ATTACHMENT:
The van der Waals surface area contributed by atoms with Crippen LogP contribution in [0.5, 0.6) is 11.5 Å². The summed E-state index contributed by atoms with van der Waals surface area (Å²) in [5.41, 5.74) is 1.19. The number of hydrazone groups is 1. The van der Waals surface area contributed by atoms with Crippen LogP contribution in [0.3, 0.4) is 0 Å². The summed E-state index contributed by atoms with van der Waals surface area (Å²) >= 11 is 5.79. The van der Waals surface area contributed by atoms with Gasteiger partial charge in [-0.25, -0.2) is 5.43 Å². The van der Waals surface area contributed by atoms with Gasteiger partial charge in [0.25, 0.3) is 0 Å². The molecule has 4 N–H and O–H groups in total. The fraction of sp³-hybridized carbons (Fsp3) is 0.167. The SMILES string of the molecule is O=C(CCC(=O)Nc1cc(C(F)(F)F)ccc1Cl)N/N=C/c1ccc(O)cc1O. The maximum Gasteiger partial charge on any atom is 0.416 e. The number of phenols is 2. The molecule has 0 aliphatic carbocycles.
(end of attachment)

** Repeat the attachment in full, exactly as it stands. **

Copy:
The van der Waals surface area contributed by atoms with Crippen LogP contribution in [0.5, 0.6) is 11.5 Å². The summed E-state index contributed by atoms with van der Waals surface area (Å²) in [5.41, 5.74) is 1.19. The number of hydrazone groups is 1. The van der Waals surface area contributed by atoms with Crippen LogP contribution in [0.3, 0.4) is 0 Å². The summed E-state index contributed by atoms with van der Waals surface area (Å²) >= 11 is 5.79. The van der Waals surface area contributed by atoms with Gasteiger partial charge in [-0.25, -0.2) is 5.43 Å². The van der Waals surface area contributed by atoms with Gasteiger partial charge in [0.25, 0.3) is 0 Å². The molecule has 4 N–H and O–H groups in total. The fraction of sp³-hybridized carbons (Fsp3) is 0.167. The SMILES string of the molecule is O=C(CCC(=O)Nc1cc(C(F)(F)F)ccc1Cl)N/N=C/c1ccc(O)cc1O. The maximum Gasteiger partial charge on any atom is 0.416 e. The number of phenols is 2. The molecule has 0 aliphatic carbocycles.